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As Farm Stress Grows, Wisconsin Farm Center Launches New Counseling Hotline

The Pilot Program Will Offer 24/7 Hotline, Free Telehealth Sessions For Farm Families

A farmer tends to a sunny vegetable patch
Ahborson (CC BY)

Wisconsin farmers can now access mental health counseling any time through the state Department of Agriculture, Trade and Consumer Protection’s new pilot program.

The Farmer Wellness program includes a 24-hour counseling hotline for farm families and the availability of ongoing counseling services over the phone or online. Both are provided by licensed mental health professionals contracted by the Wisconsin Farm Center.

The new pilot is an expansion of the center’s current voucher program, which provides farmers with free vouchers to get counseling at a local provider.

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Jayne Krull, director of the Wisconsin Farm Center, said creating telehealth resources has been a long-term goal of the department.

“It’s coming at the right time now because of COVID,” she said. “Right now, with people staying at home more and not getting out as much, we feel like the telecounseling is especially valuable at this point in time because you can either do it online or over the phone.”

Krull said the center has also seen a growing need for more mental health resources for producers and their families. She said the department gave out 78 counseling vouchers in 2019, a 49 percent increase from the previous year. And the agency is on track to exceed that number in 2020, with more than 41 vouchers given out so far.

“(Farm Center staff) definitely have seen an increase in the stress and anxiety that farmers are feeling throughout the state. You can definitely feel increasing pressure all the time, with all of the different challenges going on,” Krull said.

She said the pilot started on July 1 and will continue for the next eight months. It’s funded through the 2019-2021 biennial budget, but Krull said she’s confident the Farm Center will find money to continue the program if they can show it’s a useful resource for producers.

“We believe if we get a good response, that we’ll find a way to come up with the funds to keep those counselors on. It’s been a long process getting them onboard and getting all of the approvals and things like that that you need for a service like this. And so we feel like we’ve got the platform in place now,” Krull said.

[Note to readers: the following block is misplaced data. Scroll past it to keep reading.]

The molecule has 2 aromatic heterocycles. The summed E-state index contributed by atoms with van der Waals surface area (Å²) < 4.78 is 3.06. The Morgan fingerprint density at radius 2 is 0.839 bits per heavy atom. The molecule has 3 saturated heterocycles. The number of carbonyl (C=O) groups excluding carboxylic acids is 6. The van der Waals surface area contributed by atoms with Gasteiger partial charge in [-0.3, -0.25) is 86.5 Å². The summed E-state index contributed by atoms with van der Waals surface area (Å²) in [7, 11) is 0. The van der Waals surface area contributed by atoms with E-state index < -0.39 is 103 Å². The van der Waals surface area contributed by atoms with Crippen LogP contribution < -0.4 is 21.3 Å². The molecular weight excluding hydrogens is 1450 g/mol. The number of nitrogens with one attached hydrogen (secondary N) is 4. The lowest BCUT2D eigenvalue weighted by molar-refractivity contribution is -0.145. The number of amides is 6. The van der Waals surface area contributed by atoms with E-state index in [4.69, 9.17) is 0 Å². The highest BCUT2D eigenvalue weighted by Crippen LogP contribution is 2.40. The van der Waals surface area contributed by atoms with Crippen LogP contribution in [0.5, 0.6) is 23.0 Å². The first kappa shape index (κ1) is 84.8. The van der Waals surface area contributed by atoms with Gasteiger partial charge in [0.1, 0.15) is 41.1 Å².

Joy Kirkpatrick is an outreach specialist for the Center for Dairy Profitability at the University of Wisconsin-Madison. She thinks farm families will utilize the service, not only for its convenience but also for the anonymity telehealth services provide.

“Having someone to talk to, where someone doesn’t have to drive to a clinic and have their car be seen in front of a clinic where people know that that’s a counseling center, I think could be a really attractive way to be able to talk to someone without the stigma of having these struggles,” Kirkpatrick said.

She said there was a high level of stress in farm communities even before the COVID-19 pandemic caused supply chain interruptions and lower commodity prices.

And Kirkpatrick says she’s heard from some farm families that they feel less connected to a social circle to help them get through.

“There used to be the sort of coffee clutches at the local coffee shop or the local feed mill and those are fewer between and harder for people to get to. So I think it’s starting to feel more isolating because of the changes in some of the ways that we do things,” Kirkpatrick said.

Kirkpatrick said there are fewer farm families in Wisconsin as farms continue to consolidate or go out of business. She said those that have remained are more likely to have one or both spouses working an off-farm job to support the operation, leaving less time to build those social relationships.

“Having farmers and people who work with farmers recognize that that is a key part, that community and that social support, in addition to making sure that you’re eating right and sleeping as much as you can,” Kirkpatrick said, “sometimes we forget about that social connection can be so important.”

She hopes the new hotline from the Wisconsin Farm Center will help fill that gap, giving producers someone to process the stress of an uncertain market.

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